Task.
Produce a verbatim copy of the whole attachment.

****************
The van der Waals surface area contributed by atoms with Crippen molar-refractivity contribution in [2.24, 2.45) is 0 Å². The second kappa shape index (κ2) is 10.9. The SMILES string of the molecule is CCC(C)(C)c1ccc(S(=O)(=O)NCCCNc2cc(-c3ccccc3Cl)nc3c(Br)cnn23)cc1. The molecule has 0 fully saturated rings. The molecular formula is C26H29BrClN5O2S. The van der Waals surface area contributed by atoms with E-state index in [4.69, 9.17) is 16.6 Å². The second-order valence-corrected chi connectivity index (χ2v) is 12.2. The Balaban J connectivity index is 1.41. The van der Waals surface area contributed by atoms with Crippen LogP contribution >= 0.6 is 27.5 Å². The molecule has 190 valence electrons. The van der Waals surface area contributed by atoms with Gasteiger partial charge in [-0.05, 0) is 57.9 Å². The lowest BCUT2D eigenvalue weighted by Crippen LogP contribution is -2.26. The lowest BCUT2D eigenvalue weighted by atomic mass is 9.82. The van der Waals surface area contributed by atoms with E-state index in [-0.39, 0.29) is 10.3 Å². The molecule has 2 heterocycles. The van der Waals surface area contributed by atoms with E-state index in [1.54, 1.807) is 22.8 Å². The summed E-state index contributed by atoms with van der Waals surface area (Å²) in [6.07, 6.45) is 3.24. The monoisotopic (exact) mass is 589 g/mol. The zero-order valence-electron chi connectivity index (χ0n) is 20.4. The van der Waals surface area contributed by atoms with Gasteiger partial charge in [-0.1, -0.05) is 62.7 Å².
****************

The van der Waals surface area contributed by atoms with Crippen molar-refractivity contribution in [2.24, 2.45) is 0 Å². The second kappa shape index (κ2) is 10.9. The SMILES string of the molecule is CCC(C)(C)c1ccc(S(=O)(=O)NCCCNc2cc(-c3ccccc3Cl)nc3c(Br)cnn23)cc1. The molecule has 0 fully saturated rings. The molecular formula is C26H29BrClN5O2S. The van der Waals surface area contributed by atoms with E-state index in [4.69, 9.17) is 16.6 Å². The second-order valence-corrected chi connectivity index (χ2v) is 12.2. The Balaban J connectivity index is 1.41. The van der Waals surface area contributed by atoms with Crippen LogP contribution >= 0.6 is 27.5 Å². The molecule has 190 valence electrons. The van der Waals surface area contributed by atoms with Gasteiger partial charge in [-0.05, 0) is 57.9 Å². The lowest BCUT2D eigenvalue weighted by Crippen LogP contribution is -2.26. The lowest BCUT2D eigenvalue weighted by atomic mass is 9.82. The van der Waals surface area contributed by atoms with E-state index in [-0.39, 0.29) is 10.3 Å². The molecule has 2 heterocycles. The van der Waals surface area contributed by atoms with E-state index in [1.54, 1.807) is 22.8 Å². The summed E-state index contributed by atoms with van der Waals surface area (Å²) in [6.07, 6.45) is 3.24. The monoisotopic (exact) mass is 589 g/mol. The zero-order valence-electron chi connectivity index (χ0n) is 20.4. The van der Waals surface area contributed by atoms with Gasteiger partial charge in [-0.1, -0.05) is 62.7 Å².